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    It’s the same for a visual learner. Just because I appreciate a chart or graph, it’s false to think that I like to be bombarded by visuals.

    If people prefer aural learning, they might be attracted to clear, audible sounds and struggle with auditory distractions.

    Aim to reduce distractions in your environment, regardless of your preferred learning style. Find a quiet place to study without the sound of traffic, phones, and televisions disturbing you.

    7. Might Ignore Visual Representations of Information

    Lastly, an aural learner might not even notice or pay attention to visual information. If charts and graphs don’t make things clearer for you, it is highly possible that audible information serves you better.

    Go ahead and listen to as much information as you can. Still, don’t completely ignore the visuals. After that, go back and use the other learning styles to reinforce what you’re learning. Know your blind spot and make sure to access all methods since people do learn better and retain more data when they use multiple learning styles, regardless of their preference.

    How Does an Aural Learner Learn?

    Because learning styles are only a matter of choice and not actually a way to improve learning outcomes, aural learners learn like everyone else. Once you realize that, it’s okay to start with that preference, whether it’s aural, visual, kinesthetic, or read/write. I know I still always ask people to write things down for me, and I prefer reading over anything else. It’s not a problem — it feels more natural for me to do so.

    If you’re an aural learner, you may try listening to audiobooks and podcasts first. You can even turn on an audiobook while reading the same book, considering that combining learning styles helps people retain new information.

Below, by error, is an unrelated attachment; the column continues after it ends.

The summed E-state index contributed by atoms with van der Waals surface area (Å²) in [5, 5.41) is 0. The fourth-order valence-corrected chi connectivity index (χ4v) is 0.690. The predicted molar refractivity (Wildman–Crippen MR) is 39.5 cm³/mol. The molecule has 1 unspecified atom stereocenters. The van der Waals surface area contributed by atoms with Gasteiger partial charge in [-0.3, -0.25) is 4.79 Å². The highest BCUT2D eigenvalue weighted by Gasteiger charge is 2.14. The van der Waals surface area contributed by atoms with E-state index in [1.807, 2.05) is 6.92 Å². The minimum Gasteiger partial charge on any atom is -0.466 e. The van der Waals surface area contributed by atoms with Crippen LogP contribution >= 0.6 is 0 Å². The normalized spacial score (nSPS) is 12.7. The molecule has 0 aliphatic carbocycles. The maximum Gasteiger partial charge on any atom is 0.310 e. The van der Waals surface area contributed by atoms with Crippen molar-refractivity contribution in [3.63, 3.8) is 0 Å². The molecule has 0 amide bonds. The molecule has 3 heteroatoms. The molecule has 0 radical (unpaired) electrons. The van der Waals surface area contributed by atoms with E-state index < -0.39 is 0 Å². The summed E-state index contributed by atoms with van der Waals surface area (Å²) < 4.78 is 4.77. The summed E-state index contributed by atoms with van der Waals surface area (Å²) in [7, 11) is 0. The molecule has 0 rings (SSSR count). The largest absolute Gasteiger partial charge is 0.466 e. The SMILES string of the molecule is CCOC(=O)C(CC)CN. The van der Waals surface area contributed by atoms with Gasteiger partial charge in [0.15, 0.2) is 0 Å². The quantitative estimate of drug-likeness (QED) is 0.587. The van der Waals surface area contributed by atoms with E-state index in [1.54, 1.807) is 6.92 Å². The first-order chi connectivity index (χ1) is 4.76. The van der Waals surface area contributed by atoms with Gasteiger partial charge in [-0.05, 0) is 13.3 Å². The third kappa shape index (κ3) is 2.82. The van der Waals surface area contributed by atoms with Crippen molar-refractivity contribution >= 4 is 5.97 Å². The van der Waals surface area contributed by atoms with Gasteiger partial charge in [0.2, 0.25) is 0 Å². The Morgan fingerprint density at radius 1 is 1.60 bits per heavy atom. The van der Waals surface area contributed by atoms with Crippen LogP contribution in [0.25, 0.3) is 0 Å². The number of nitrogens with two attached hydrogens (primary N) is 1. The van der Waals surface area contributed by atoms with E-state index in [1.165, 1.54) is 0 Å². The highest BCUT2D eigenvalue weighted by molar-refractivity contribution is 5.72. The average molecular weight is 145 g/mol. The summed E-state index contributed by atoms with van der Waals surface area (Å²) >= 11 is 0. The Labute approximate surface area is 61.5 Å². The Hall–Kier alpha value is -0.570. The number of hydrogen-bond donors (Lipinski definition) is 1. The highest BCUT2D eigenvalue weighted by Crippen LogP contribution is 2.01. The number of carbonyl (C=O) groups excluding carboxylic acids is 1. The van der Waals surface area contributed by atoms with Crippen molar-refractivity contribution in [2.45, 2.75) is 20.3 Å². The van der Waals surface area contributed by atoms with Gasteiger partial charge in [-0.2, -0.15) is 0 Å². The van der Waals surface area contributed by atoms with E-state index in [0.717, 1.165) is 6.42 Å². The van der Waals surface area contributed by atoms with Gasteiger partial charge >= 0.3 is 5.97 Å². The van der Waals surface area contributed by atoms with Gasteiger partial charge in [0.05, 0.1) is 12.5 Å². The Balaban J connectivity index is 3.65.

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    People should try to match the learning task with the learning style, as context matters. If you need to analyze graphs for an upcoming exam, auditory information is probably not the best way to go. If you prefer visuals to learn your lines in a play, though, aural inputs might actually be more helpful for you. And if you favor a read/write learning style but are practicing a new TikTok dance, you can read all the books in the world and still not be able to learn the moves.

    Hence, always think of what you’re learning about before you decide on your learning method.

    Furthermore, it’s important to limit distractions, regardless of your preferred learning style. Whether you’re an aural, visual, kinesthetic, or read/write learner, you need to turn off your gadgets and study in a quiet environment. I’d even suggest getting noise-canceling headphones to block external noises. The more conducive to learning your environment is, the better your chances of learning will be.

    Final Thoughts

    Self-reflection is an essential part of the learning process. After trying out a learning style, reflect on what worked and what didn’t. What are the results? Did the learning style fit what you’re trying to learn?

    It’s a lifelong process to figure out how your brain processes new information best, so make sure to reflect on yourself. Try new learning styles or combinations of styles to see what works in different scenarios.

    Self-reflection builds self-awareness, which is crucial for improving learning outcomes over time. Unfortunately, there’s no magic bullet for that.

    However, if you prefer aural learning, start with auditory information, mix things up with other learning styles, consider which ones are suitable for what you’re trying to learn, reduce distractions, and become as reflective about your learning as possible. This way, you’ll be starting with your preferences and creating a learning system that will continue to improve over time.

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    Featured photo credit: Mimi Thian via unsplash.com

    Reference

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    Clay Drinko

    Clay Drinko is an educator and the author of PLAY YOUR WAY SANE (January 2021 Simon & Schuster)

    6 Scientific Ways to Improve Your Cognitive Thinking 4 Steps of Cognitive Restructuring to Help You Think Clearly How To Improve Your Visual-Spatial Skills aural-learner 7 Characteristics of an Aural Learner and How They Learn Best 7 Important Characteristics of a Smart Auditory Learner

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    Last Updated on February 11, 2021

    7 Reasons You Won’t Start Studying Until It’s Too Late, And What To Do About It

    7 Reasons You Won’t Start Studying Until It’s Too Late, And What To Do About It

    For most of us, the experience of studying for an exam can be captured in one word: panic. You’ve got 18 hours, exhausted, and sitting there staring at an equations sheet full of gibberish. Why? Why didn’t I start earlier?